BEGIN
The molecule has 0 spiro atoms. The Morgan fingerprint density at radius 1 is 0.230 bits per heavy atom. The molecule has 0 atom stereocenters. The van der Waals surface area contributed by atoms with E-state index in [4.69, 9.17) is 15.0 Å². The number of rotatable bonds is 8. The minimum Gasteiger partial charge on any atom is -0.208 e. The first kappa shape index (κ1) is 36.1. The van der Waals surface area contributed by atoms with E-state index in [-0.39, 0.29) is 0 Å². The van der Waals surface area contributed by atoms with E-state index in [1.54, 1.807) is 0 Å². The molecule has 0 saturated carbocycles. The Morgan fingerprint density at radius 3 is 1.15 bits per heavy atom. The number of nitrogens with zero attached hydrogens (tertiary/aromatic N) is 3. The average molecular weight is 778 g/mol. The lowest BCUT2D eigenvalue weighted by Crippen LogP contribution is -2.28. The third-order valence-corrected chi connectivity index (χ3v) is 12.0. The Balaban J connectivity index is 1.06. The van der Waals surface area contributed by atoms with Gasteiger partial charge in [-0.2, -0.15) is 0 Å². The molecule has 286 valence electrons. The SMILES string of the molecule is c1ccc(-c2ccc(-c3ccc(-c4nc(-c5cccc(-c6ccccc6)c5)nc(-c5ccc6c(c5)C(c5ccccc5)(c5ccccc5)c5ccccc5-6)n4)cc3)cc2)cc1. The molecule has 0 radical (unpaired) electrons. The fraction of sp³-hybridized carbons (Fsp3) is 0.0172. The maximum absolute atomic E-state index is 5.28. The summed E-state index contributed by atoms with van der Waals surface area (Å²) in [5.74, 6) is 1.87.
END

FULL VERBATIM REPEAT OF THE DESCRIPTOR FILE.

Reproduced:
The molecule has 0 spiro atoms. The Morgan fingerprint density at radius 1 is 0.230 bits per heavy atom. The molecule has 0 atom stereocenters. The van der Waals surface area contributed by atoms with E-state index in [4.69, 9.17) is 15.0 Å². The number of rotatable bonds is 8. The minimum Gasteiger partial charge on any atom is -0.208 e. The first kappa shape index (κ1) is 36.1. The van der Waals surface area contributed by atoms with E-state index in [-0.39, 0.29) is 0 Å². The van der Waals surface area contributed by atoms with E-state index in [1.54, 1.807) is 0 Å². The molecule has 0 saturated carbocycles. The Morgan fingerprint density at radius 3 is 1.15 bits per heavy atom. The number of nitrogens with zero attached hydrogens (tertiary/aromatic N) is 3. The average molecular weight is 778 g/mol. The lowest BCUT2D eigenvalue weighted by Crippen LogP contribution is -2.28. The third-order valence-corrected chi connectivity index (χ3v) is 12.0. The Balaban J connectivity index is 1.06. The van der Waals surface area contributed by atoms with Gasteiger partial charge in [-0.2, -0.15) is 0 Å². The molecule has 286 valence electrons. The SMILES string of the molecule is c1ccc(-c2ccc(-c3ccc(-c4nc(-c5cccc(-c6ccccc6)c5)nc(-c5ccc6c(c5)C(c5ccccc5)(c5ccccc5)c5ccccc5-6)n4)cc3)cc2)cc1. The molecule has 0 radical (unpaired) electrons. The fraction of sp³-hybridized carbons (Fsp3) is 0.0172. The maximum absolute atomic E-state index is 5.28. The summed E-state index contributed by atoms with van der Waals surface area (Å²) in [5.74, 6) is 1.87.